Church of England introduces baptism-style ceremony for gender ‘transitions’
UNITED KINGDOM, December 11, 2018 (LifeSiteNews) – While the Church of England – the largest Christian denomination in the United Kingdom – is stopping short of calling its newly instituted blessing for “transgenders” a second baptism, priests are being directed to offer baptism-style ceremonies for those announcing their new sexual identity.
In a newly issued pastoral guidance, clergy are being told to call men by their new female names, and women by their new male names. The guidance declares, “For a trans person to be addressed liturgically by the minister for the first time by their chosen name may be a powerful moment in the service.”
“It should be noted that the giving or adoption of a new name has a long history in the Judeo-Christian tradition as may be evidenced from Scripture,” continues the new guidance. “In some Christian circles, for example, it is customary for candidates to adopt an additional or saint’s name at their Confirmation.”
Clergy are further advised to be respectful of preferred gender pronouns, even if those pronouns do not correspond with reality.
Referred to as the “Affirmation of Baptismal Faith,” the service invites the already-christened gender-confused to “renew the commitments made in baptism in a public setting and provides space for those who have undergone a major transition to re-dedicate their life to Jesus Christ.”
For “transgendered” people who are not yet baptized and who seek entrance to the Church of England, the new guidance describes baptism as the “natural liturgical context for recognizing and celebrating their identity.”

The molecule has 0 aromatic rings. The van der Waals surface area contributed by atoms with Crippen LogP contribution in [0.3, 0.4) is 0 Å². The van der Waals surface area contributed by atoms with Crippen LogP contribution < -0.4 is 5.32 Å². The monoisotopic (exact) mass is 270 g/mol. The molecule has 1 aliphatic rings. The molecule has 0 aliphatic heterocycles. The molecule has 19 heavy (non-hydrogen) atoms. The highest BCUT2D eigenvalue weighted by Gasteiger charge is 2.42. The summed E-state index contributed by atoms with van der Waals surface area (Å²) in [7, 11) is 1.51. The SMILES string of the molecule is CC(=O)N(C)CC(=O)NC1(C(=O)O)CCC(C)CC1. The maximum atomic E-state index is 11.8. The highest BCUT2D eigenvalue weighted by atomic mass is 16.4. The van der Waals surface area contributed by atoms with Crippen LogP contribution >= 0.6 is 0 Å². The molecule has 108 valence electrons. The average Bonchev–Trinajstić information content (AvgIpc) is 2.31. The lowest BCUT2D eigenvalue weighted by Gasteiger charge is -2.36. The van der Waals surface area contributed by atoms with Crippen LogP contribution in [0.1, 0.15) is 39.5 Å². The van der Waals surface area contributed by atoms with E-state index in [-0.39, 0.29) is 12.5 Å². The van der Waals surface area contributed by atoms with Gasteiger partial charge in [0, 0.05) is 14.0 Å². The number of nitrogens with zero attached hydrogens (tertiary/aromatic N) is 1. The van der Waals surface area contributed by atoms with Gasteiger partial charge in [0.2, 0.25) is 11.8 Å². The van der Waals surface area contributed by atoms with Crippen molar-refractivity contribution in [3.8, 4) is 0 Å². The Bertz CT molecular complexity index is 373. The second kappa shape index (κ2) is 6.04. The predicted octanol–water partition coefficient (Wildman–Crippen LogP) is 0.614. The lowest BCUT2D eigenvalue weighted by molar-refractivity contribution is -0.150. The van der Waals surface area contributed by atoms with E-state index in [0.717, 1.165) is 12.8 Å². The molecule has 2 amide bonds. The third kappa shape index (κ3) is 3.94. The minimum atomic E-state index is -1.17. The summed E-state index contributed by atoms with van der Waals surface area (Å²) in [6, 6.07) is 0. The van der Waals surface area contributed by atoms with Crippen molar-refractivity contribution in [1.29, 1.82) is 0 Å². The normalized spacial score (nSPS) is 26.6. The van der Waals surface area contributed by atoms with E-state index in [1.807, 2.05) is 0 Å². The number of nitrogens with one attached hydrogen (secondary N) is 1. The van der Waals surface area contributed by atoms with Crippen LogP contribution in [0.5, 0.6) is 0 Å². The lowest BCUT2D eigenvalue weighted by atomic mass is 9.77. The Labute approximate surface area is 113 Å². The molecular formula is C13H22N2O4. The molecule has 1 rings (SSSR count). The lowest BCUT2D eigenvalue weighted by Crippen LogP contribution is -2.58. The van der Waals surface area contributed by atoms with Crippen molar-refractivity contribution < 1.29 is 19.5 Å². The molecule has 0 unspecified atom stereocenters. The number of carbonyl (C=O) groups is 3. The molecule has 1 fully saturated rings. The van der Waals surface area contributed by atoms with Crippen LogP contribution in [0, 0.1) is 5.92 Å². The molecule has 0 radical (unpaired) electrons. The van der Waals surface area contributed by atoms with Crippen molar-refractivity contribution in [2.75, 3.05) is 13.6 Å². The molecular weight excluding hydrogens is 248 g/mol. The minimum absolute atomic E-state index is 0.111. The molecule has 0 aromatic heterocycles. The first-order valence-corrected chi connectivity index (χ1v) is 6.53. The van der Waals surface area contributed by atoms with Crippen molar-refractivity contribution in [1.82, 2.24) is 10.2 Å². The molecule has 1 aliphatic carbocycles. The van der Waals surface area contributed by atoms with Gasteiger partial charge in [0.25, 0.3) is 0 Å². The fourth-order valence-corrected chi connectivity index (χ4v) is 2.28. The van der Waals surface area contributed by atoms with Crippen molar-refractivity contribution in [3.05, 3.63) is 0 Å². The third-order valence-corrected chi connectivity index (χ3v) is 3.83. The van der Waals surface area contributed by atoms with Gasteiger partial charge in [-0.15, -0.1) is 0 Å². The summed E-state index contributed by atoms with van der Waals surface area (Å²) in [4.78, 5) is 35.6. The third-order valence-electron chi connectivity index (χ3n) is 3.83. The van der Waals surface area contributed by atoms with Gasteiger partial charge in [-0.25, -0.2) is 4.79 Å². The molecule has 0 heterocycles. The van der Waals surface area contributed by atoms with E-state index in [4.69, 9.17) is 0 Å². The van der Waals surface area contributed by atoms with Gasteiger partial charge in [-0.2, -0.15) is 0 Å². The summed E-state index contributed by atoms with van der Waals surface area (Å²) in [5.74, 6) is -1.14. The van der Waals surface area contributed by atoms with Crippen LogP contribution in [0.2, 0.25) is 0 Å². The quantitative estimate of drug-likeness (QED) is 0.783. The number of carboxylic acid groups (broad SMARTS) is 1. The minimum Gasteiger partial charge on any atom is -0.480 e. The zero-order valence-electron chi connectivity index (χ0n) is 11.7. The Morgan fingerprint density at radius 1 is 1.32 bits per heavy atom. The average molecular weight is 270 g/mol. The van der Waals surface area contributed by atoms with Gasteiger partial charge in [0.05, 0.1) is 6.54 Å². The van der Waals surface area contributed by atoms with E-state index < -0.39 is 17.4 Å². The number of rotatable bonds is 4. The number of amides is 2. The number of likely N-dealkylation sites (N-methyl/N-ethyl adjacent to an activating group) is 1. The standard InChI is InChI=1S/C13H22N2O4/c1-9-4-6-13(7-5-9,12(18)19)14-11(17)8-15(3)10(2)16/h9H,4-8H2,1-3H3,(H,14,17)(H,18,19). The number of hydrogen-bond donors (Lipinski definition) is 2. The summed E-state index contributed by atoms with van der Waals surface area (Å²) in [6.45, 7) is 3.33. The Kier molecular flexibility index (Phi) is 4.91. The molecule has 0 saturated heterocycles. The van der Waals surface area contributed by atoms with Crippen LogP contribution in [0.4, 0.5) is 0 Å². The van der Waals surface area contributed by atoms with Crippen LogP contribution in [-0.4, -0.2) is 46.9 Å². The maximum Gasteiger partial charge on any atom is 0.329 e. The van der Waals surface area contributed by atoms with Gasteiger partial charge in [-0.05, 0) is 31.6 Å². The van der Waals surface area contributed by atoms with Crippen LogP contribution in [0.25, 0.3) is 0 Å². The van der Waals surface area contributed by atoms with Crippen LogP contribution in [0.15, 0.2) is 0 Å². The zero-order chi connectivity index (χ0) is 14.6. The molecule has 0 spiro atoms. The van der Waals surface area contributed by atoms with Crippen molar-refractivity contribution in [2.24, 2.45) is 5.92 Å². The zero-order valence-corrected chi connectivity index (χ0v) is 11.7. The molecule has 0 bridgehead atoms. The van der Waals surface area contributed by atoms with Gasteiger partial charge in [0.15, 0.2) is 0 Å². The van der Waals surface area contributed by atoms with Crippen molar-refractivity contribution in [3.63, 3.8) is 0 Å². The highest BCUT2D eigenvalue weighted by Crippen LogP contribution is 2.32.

Rather than create a new sacrament, the Church’s bishops are recommending that the already established sacrament of baptism and the affirmation of baptismal vows can be contorted to not only accommodate but to celebrate gender dysphoria within their church.
The guidance issued by the Church of England’s House of Bishops on Monday advises pastors to lay hands on the candidate and pray, using the candidate’s new transgender name. Pastors are also told that the sprinkling of holy water and anointing with oil can be incorporated into the service.
Christian Concern’s chief executive Andrea Minichiello Williams, a lay member of the Church’s General Synod, criticized the new guidance, saying it is a continuation of the denomination’s “devastating trajectory towards an outright denial of God and his word.”
“The point of baptism is to identify a person with Jesus as they begin a life of following him,” continued Williams. “Using an affirmation of baptism to celebrate a gender transition turns this upside down by encouraging people to follow their own feelings and live in identities contrary to how God created them.”
“It is not loving to mislead people – and wider society – into the falsehoods and myths of transgender ideology,” said Williams.